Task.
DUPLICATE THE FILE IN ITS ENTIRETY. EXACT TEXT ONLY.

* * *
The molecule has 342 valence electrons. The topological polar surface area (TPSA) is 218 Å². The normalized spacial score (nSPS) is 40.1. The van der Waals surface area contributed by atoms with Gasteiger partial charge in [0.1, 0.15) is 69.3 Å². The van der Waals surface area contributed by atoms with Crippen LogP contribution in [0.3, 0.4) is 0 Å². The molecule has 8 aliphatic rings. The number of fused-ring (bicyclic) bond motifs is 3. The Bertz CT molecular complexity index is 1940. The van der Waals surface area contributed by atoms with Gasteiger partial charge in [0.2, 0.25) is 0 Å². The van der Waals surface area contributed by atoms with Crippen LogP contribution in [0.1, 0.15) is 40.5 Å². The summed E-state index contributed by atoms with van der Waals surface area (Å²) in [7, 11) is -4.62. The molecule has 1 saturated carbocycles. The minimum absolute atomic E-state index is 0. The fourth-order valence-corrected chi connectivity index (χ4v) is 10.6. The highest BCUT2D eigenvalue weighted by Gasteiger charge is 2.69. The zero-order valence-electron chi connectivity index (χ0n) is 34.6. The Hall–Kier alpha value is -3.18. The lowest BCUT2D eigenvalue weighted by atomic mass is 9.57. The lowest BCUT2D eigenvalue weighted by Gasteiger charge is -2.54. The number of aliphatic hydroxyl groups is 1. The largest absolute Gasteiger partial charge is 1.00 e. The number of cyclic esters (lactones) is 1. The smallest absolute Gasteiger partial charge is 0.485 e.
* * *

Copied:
The molecule has 342 valence electrons. The topological polar surface area (TPSA) is 218 Å². The normalized spacial score (nSPS) is 40.1. The van der Waals surface area contributed by atoms with Gasteiger partial charge in [0.1, 0.15) is 69.3 Å². The van der Waals surface area contributed by atoms with Crippen LogP contribution in [0.3, 0.4) is 0 Å². The molecule has 8 aliphatic rings. The number of fused-ring (bicyclic) bond motifs is 3. The Bertz CT molecular complexity index is 1940. The van der Waals surface area contributed by atoms with Gasteiger partial charge in [0.2, 0.25) is 0 Å². The van der Waals surface area contributed by atoms with Crippen LogP contribution in [0.1, 0.15) is 40.5 Å². The summed E-state index contributed by atoms with van der Waals surface area (Å²) in [7, 11) is -4.62. The molecule has 1 saturated carbocycles. The minimum absolute atomic E-state index is 0. The fourth-order valence-corrected chi connectivity index (χ4v) is 10.6. The highest BCUT2D eigenvalue weighted by Gasteiger charge is 2.69. The zero-order valence-electron chi connectivity index (χ0n) is 34.6. The Hall–Kier alpha value is -3.18. The lowest BCUT2D eigenvalue weighted by atomic mass is 9.57. The lowest BCUT2D eigenvalue weighted by Gasteiger charge is -2.54. The number of aliphatic hydroxyl groups is 1. The largest absolute Gasteiger partial charge is 1.00 e. The number of cyclic esters (lactones) is 1. The smallest absolute Gasteiger partial charge is 0.485 e.